Flat panel monitors become affordable

WHILE MOST computer-related items have shrunk over the years, screen size on computers has gotten larger. The traditional cathode ray monitors, in 15-in., 17-in. and larger sizes, often take up prime real estate on already crowded desks. Since space doesnt expand to fit need (at least, not yet), you might want to go the other way and condense the item to better fit the space. Enter affordable flat

WHILE MOST computer-related items have shrunk over the years, screen size on computers has gotten larger. The traditional cathode ray monitors, in 15-in., 17-in. and larger sizes, often take up prime real estate on already crowded desks. Since space doesn’t expand to fit need (at least, not yet), you might want to go the other way and condense the item to better fit the space.

Enter affordable flat panel monitors.

In the last year, the price of flat panel monitors has come down substantially enough to make them affordable for most any office. Flat panel monitors first became popular several years ago among Wall Street traders who used multiple monitors on their desks and were willing to pay extra for slim profiles.

This year’s 17-in. monitors sell for about the same price as last year’s 15-in. monitors, which have also dropped comparably. Units larger than 17 in. (e.g., 18 in. and 19 in.) are still pricey. Given the attributes of the design – with compactness, light weight, easy maneuverability, lower electromagnetic emissions, lower heat output and a host of user-friendly features – we think a flat panel monitor is a smart purchase.

Flat panel monitors come on a variety of stands. Some monitors can be tilted forward and back and/or raised or lowered to suit. Certain models include a swivel mechanism that allows the unit to switch between landscape (horizontal) and portrait (vertical) viewing. The portrait orientation can be very handy for reading or editing long documents, such as contracts and newsletters.

Viewing angle capabilities vary among models. Some have limited viewing angles that may be noticeable if more than one person is using the screen. Look for a screen that offers, at minimum, a 145-degree viewing angle.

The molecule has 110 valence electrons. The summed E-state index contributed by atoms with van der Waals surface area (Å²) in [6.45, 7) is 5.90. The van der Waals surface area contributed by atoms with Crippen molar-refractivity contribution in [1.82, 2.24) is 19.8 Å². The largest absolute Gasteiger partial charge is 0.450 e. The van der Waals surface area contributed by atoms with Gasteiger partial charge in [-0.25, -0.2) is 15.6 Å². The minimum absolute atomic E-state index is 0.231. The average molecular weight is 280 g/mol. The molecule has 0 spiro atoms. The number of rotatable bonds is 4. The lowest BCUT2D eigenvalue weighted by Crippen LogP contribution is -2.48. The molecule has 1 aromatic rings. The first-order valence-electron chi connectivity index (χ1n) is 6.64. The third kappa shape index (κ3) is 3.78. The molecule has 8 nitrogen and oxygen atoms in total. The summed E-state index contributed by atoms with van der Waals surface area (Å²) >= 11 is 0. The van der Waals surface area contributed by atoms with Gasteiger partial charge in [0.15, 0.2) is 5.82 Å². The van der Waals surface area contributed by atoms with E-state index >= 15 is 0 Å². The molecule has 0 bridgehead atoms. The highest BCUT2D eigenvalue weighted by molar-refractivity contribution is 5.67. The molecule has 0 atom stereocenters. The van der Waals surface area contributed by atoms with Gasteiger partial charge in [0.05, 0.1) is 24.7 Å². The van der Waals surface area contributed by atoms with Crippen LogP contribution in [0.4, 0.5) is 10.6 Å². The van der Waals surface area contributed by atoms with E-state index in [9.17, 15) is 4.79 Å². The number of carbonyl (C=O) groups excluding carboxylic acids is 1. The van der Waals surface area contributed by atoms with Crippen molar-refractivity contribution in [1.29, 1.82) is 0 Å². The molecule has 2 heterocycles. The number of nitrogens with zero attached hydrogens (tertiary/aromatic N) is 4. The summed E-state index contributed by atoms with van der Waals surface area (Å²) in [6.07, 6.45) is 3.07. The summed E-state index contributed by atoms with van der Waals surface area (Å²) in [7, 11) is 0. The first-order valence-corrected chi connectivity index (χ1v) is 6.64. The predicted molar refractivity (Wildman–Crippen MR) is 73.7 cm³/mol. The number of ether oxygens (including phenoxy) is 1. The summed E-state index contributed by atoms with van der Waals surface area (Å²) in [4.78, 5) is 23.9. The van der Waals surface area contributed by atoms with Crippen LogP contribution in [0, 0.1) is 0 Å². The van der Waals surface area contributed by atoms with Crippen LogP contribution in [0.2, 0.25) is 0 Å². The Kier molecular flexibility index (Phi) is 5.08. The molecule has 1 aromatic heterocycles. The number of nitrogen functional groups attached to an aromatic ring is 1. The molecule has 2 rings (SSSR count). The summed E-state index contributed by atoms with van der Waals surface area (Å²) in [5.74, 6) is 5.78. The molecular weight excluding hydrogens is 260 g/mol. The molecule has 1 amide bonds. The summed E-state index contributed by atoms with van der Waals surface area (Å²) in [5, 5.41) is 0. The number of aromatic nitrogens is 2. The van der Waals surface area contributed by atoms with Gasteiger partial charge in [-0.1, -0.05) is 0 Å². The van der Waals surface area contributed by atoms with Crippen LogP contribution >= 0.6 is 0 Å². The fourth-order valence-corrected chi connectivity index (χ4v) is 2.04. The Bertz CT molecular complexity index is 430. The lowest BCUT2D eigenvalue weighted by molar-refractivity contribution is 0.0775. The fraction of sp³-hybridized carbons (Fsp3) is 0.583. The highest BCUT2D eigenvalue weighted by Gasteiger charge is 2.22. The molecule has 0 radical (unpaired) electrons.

Because the technology does not rely on an electronic gun traveling over the screen periodically to “refresh” the image, the image on an LCD flat panel monitor is flicker free. On an LCD screen, each pixel remains either on or off until it gets a command to change. One detriment in some lower-quality flat panel monitors is that a ghost image may remain visible on the screen, especially during animation or video.

Flat panel monitors are designed to work with either analog or digital signals from the computer. Some units can accept both. Analog flat panel monitors work with any computer, though there could be a bit of tweaking and set-up required to get it to work with your graphics card.

If your computer can run a digital monitor, no adjustments on the computer are necessary except brightness and contrast, because there is a direct digital feed off the graphics card. The monitor runs off the pixel clock, meaning the monitor and the video card will work at the exact same timing, without need for any data sampling. Digital monitors yield clearer pictures.

Monitors can be set to different resolutions (e.g., 640 x 768, 1040 x 768, 1280 x 1024), but each screen has a native resolution that is optimal for that monitor. If you plan to use the monitor at a specific resolution, buy one that features the resolution you want as its native resolution for crispest viewing. With 1280 x 1024, everything is smaller on the screen and there is typically little scrolling. If you need to work at a high resolution and want larger text and graphics, however, go with a larger diameter monitor. As the monitor gets bigger, the fonts get bigger but the resolution stays the same.

As substitute monitors for a 14-in. laptop, we tried out two flat panel monitors, the recently released 17-in. Samsung SyncMaster 171B, which is analog, and the 15-in. IBM T560, which is a hybrid monitor with both analog and digital interfaces. The units are not comparable, point for point.

The Samsung 171B, with a native resolution of 1280 x 1024, features a patterned vertical alignment liquid crystal screen, an innovative technology that improves viewing angle (a very wide 170-degrees) both horizontally and vertically, brightness, contrast and response time, according to the manufacturer. The unit sports an automatic save for user adjustments.

The IBM T560, recommended for set-up at a maximum 1024 x 768 resolution, features an Active Matrix TFT (thin film transfer) screen. It offers a 120-degree horizontal and 90-degree vertical viewing angle.

Each monitor swivels for switching between landscape and portrait viewing. The IBM unit has an additional pivot arm permitting a greater range of positioning for user comfort, and can even be tilted backward 145 degrees to allow someone across the desk to view the image.

Though we liked the versatility of the IBM stand because we were able to better situate it for comfort for daylong use, we preferred the larger screen of the Samsung, which gave us a wonderful picture at the maximum resolution, actually the sharpest analog image we’ve seen on a monitor.

Also, because we often look at the screen together, the wider viewing angle came in handy. Furthermore, when scrolling, the Samsung did a flawless job, never failing to keep pace.

William and Patti Feldman provide Web content for companies and write for magazines, trade associations, building product manufacturers and other companies on a broad range of topics.